• Is the project site located in a New York State Agricultural District?
    • If so, is the project site greater than 2.5 acres in size?
  • Is the project site not included in a New York State Agricultural District?
    • If so, is the project site greater than 10 acres?

Will there be an impact?

If no agricultural lands are present, or if no farmlands are permanently converted to other land uses, there will be no related impact. Check 'No, or small impact may occur.'

Small Impact:

A small impact could occur under one or more of these circumstances:

  • The proposed action may irreversibly convert agricultural land to non-agricultural uses, either less than 2.5 acres if located in an Agricultural District or less than 10 acres if not within an Agricultural District.
  • Land that is converted is a use that is compatible with agriculture. This could include low density residential development, farm businesses, agri-tourism uses, or outdoor recreational uses like snowmobile trails or seasonal camps.
Moderate to Large Impact:

It is likely that one or more moderate to large impacts could occur under one or more of these circumstances:

  • The proposed action may irreversibly convert agricultural land to non-agricultural uses, either more than 2.5 acres if located in an Agricultural District or more than 10 acres if not within an Agricultural District.
  • The proposed action irreversibly converts agricultural land to moderate to high density residential uses adjacent to or near an active farm located in a NYS Agricultural.
  • Known and identified critical masses of farmland are fragmented with non-farm uses.
  • New infrastructure such as roads, water or sewer lines are installed into active farmland. This is growth inducing infrastructure that could eventually bring new development that would result in the future conversion of active agricultural land.

e. The proposed action may disrupt or prevent installation of an agricultural land management system.

Agricultural land management systems include placement and use of irrigation lines and equipment, fencing, crop and soil management (fertilizing, plowing, preparing, tending crops, soil erosion control, manure management, etc), and pesticide control. This question explores whether a proposed action would disrupt or prevent these agricultural activities. Reviewing agencies should look beyond the boundaries of the project site and evaluate whether the proposal may adversely affect the ability of adjacent farms to operate their agricultural operations.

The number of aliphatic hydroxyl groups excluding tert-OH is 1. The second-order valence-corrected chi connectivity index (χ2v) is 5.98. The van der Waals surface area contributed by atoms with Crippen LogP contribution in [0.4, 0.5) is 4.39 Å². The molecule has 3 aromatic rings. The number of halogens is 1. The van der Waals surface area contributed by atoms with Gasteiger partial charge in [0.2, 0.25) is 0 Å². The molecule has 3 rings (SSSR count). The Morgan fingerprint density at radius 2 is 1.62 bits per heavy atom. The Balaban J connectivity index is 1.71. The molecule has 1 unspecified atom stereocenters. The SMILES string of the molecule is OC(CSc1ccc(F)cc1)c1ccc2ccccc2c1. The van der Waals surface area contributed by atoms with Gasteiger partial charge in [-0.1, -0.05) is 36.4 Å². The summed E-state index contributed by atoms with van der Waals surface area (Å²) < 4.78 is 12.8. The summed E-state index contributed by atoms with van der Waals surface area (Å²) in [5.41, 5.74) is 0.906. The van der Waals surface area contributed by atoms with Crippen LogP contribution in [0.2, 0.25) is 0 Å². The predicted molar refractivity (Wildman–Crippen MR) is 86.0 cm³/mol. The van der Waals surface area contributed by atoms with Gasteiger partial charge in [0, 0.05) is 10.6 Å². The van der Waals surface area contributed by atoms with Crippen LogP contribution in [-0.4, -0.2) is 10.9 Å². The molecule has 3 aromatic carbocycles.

Applicable Part 1 Information

E.1.a. and E.1.b.

Analysis

  • Is the project location within a NY Agricultural District?
  • Is active agriculture taking place on or adjacent to the proposed project site?
  • What agricultural land management systems are being implemented and how might the proposed project disrupt or prevent them?

Will there be an impact?

If no agriculture is taking place in or adjacent to a project site, or if no part of the project will disrupt or prevent installation of agricultural land management practices, then there will not be any related impacts. Check 'No, or small impact may occur."

Small Impact:

A small impact could occur under one or more of these circumstances:

  • The project construction phase results in temporary disruption to agricultural land management systems.
  • Density of new residences or commercial uses is very low so as to be compatible with on-going farming.
  • Proposed projects are agriculturally oriented such as farm support businesses, processing facilities or farm tourism facilities that are compatible with agricultural management systems.
Moderate to Large Impact:

It is likely that one or more moderate to large impacts could occur if:

  • Development brings large numbers of non-farm uses and dwellings to an area which can prevent installation of land management systems due to concerns about noise, odor, or farm practices such as use of fertilizers and pesticides.